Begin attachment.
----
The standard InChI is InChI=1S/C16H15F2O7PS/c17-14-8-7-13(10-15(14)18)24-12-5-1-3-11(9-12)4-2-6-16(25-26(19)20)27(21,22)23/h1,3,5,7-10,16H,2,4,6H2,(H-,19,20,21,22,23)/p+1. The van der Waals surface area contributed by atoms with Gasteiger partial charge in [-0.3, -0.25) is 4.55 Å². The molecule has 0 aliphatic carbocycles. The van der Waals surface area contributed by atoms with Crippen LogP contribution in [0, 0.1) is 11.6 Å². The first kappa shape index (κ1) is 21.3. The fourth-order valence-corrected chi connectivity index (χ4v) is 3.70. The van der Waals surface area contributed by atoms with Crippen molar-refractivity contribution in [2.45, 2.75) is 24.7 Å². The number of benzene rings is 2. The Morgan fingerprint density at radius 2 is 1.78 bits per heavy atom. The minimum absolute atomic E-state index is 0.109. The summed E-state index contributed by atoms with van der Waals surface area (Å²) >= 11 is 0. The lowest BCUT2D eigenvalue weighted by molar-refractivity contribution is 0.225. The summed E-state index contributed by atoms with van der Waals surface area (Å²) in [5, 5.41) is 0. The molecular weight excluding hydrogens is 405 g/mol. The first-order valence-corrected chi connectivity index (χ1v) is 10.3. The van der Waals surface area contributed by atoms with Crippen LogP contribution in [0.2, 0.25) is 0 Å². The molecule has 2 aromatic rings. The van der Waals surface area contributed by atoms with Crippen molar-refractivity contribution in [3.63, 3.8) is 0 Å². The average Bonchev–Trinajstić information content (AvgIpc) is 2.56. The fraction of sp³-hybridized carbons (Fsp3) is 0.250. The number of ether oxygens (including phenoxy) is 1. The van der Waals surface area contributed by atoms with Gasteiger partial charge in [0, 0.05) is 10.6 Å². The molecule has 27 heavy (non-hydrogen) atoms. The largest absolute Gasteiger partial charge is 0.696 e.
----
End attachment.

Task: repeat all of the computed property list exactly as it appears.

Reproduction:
The standard InChI is InChI=1S/C16H15F2O7PS/c17-14-8-7-13(10-15(14)18)24-12-5-1-3-11(9-12)4-2-6-16(25-26(19)20)27(21,22)23/h1,3,5,7-10,16H,2,4,6H2,(H-,19,20,21,22,23)/p+1. The van der Waals surface area contributed by atoms with Gasteiger partial charge in [-0.3, -0.25) is 4.55 Å². The molecule has 0 aliphatic carbocycles. The van der Waals surface area contributed by atoms with Crippen LogP contribution in [0, 0.1) is 11.6 Å². The first kappa shape index (κ1) is 21.3. The fourth-order valence-corrected chi connectivity index (χ4v) is 3.70. The van der Waals surface area contributed by atoms with Crippen molar-refractivity contribution in [2.45, 2.75) is 24.7 Å². The number of benzene rings is 2. The Morgan fingerprint density at radius 2 is 1.78 bits per heavy atom. The minimum absolute atomic E-state index is 0.109. The summed E-state index contributed by atoms with van der Waals surface area (Å²) >= 11 is 0. The lowest BCUT2D eigenvalue weighted by molar-refractivity contribution is 0.225. The summed E-state index contributed by atoms with van der Waals surface area (Å²) in [5, 5.41) is 0. The molecular weight excluding hydrogens is 405 g/mol. The first-order valence-corrected chi connectivity index (χ1v) is 10.3. The van der Waals surface area contributed by atoms with Crippen LogP contribution in [0.2, 0.25) is 0 Å². The molecule has 2 aromatic rings. The van der Waals surface area contributed by atoms with Crippen molar-refractivity contribution in [3.63, 3.8) is 0 Å². The average Bonchev–Trinajstić information content (AvgIpc) is 2.56. The fraction of sp³-hybridized carbons (Fsp3) is 0.250. The number of ether oxygens (including phenoxy) is 1. The van der Waals surface area contributed by atoms with Gasteiger partial charge in [0, 0.05) is 10.6 Å². The molecule has 27 heavy (non-hydrogen) atoms. The largest absolute Gasteiger partial charge is 0.696 e.